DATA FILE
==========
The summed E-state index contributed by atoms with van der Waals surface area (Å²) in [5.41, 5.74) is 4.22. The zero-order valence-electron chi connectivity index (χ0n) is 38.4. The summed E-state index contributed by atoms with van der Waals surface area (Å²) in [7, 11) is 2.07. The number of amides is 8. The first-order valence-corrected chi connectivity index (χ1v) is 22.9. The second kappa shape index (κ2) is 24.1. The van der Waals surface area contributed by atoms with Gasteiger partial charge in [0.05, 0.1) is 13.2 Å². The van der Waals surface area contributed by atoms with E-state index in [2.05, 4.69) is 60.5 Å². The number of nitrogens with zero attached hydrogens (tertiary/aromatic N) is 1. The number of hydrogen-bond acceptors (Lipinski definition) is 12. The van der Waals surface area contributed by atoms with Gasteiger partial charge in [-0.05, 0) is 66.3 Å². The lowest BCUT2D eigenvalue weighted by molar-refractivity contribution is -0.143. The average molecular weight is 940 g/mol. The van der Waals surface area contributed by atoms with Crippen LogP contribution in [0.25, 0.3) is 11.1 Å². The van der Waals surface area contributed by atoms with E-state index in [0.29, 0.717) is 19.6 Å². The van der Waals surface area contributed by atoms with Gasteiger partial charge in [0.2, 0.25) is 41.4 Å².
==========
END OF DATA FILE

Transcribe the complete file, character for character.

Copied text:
The summed E-state index contributed by atoms with van der Waals surface area (Å²) in [5.41, 5.74) is 4.22. The zero-order valence-electron chi connectivity index (χ0n) is 38.4. The summed E-state index contributed by atoms with van der Waals surface area (Å²) in [7, 11) is 2.07. The number of amides is 8. The first-order valence-corrected chi connectivity index (χ1v) is 22.9. The second kappa shape index (κ2) is 24.1. The van der Waals surface area contributed by atoms with Gasteiger partial charge in [0.05, 0.1) is 13.2 Å². The van der Waals surface area contributed by atoms with E-state index in [2.05, 4.69) is 60.5 Å². The number of nitrogens with zero attached hydrogens (tertiary/aromatic N) is 1. The number of hydrogen-bond acceptors (Lipinski definition) is 12. The van der Waals surface area contributed by atoms with Gasteiger partial charge in [-0.05, 0) is 66.3 Å². The lowest BCUT2D eigenvalue weighted by molar-refractivity contribution is -0.143. The average molecular weight is 940 g/mol. The van der Waals surface area contributed by atoms with Crippen LogP contribution in [0.25, 0.3) is 11.1 Å². The van der Waals surface area contributed by atoms with E-state index in [0.29, 0.717) is 19.6 Å². The van der Waals surface area contributed by atoms with Gasteiger partial charge in [0.2, 0.25) is 41.4 Å².